Information on-the-go anytime/anywhere

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The Pew  Research Center Internet & American Life Project  have just published their “Just-in-time Information through Mobile Connections” report/survey (pdf).

Whilst the survey’s respondents are, unsurprisingly, from the US, it probably confirms with credible research, widespread mobile/smartphone usage habits. If, say, here in the UK we added “ Get up-to-the minute weather forecast information” to category 6 of their seven “activities” we would likely be home & dry, if you see what we mean!

The seven activities are:

  1. Coordinate a meeting or get-together
  2. Solve an unexpected problem that they or someone else had encountered
  3. Decide whether to visit a business, such as a restaurant
  4. Find information to help settle an argument they were having
  5. Look up a score of a sporting event
  6. Get up-to-the-minute traffic or public transit information to find the fastest way to get somewhere
  7. Get help in an emergency situation

At an overview level they find that “70% of all cell phone owners and 86% of smartphone owners have used their phones in the previous 30 days to perform at least one …” of these activities. “Overall, these “just-in-time” cell users …. amount to 62% of the entire adult population.”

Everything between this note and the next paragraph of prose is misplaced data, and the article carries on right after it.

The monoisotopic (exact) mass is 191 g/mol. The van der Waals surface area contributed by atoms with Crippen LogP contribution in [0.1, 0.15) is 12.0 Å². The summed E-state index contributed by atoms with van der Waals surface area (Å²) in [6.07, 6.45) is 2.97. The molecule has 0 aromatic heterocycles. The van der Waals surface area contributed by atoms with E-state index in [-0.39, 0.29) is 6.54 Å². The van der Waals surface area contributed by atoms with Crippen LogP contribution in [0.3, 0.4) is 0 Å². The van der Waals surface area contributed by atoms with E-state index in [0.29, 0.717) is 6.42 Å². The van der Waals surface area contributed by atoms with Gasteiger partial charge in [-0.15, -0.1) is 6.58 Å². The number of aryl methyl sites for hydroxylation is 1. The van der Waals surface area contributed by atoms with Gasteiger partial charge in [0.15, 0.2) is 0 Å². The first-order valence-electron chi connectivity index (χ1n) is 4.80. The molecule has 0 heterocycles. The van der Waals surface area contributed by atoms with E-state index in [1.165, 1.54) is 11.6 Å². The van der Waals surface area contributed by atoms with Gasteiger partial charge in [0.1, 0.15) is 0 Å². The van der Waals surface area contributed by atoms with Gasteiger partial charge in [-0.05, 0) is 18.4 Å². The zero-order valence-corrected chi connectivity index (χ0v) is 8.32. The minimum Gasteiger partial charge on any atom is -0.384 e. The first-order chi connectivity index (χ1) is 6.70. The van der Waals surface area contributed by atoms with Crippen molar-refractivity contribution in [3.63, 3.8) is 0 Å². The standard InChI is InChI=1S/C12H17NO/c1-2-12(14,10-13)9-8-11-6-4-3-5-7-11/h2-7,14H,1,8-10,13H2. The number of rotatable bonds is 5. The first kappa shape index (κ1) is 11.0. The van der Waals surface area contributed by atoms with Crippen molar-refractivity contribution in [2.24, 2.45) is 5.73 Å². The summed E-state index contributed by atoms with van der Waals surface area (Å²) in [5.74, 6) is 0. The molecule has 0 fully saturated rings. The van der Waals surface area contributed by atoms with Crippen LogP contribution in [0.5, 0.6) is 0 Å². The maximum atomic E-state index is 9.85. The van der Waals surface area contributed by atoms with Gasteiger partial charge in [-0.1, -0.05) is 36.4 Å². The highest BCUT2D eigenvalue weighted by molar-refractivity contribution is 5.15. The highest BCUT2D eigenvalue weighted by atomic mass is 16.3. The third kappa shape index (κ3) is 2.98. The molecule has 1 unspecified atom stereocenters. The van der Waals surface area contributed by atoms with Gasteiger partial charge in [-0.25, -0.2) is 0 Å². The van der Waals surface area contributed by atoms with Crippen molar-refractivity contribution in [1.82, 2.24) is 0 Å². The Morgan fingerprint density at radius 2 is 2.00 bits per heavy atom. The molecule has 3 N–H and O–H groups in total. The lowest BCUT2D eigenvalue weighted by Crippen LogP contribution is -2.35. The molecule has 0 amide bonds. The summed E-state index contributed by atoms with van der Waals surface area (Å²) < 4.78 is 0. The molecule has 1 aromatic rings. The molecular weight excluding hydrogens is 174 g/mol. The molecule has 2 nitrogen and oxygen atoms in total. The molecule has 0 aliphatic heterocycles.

On the above seven core activities the percentage of all cell phone users were found to be 41% for 1 then 35%, 30%, 27%, 23%, 20% and 19% for # 7 respectively. The breakdown between smart and other phone owners is shown in the heading graphic.

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On the demographics front, again, unsurprisingly, the 18-29 year old group move the 70% figure for those who have performed one of the activities up to 88%

The second of these graphics again breaks down the 7 activities between four age groups.

As with all of Pews reports comprehensive survey details are available.

About the Pew Survey

The results in this report are based on data from telephone interviews conducted by Princeton Survey Research Associates International from March 15 to April 3, 2012, among a sample of 2,254 adults, age 18 and older.    

 

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Telephone interviews were conducted in English and Spanish by landline (1,351) and cell phone (903, including 410 without a landline phone). For results based on the total sample, one can say with 95% confidence that the error attributable to sampling is plus or minus 2.4 percentage points.  For results based on internet users (n=1,803), the margin of sampling error is plus or minus 2.7 percentage points.

 

 

Their Overview of the survey states “The rapid adoption of cell phones and, especially, the spread of internet-connected smartphones are changing people’s communications with others and their relationships with information. Users’ ability to access data immediately through apps and web browsers and through contact with their social networks is creating a new culture of real-time information seekers and problem solvers.”

We don’t entirely agree and, partially linking to yesterdays “bank holiday” post, we think it’s the hugely increased ease of access to information / social media networks on-the-go & anytime/anywhere that is the change rather than individuals becoming “seeker solvers”!

 

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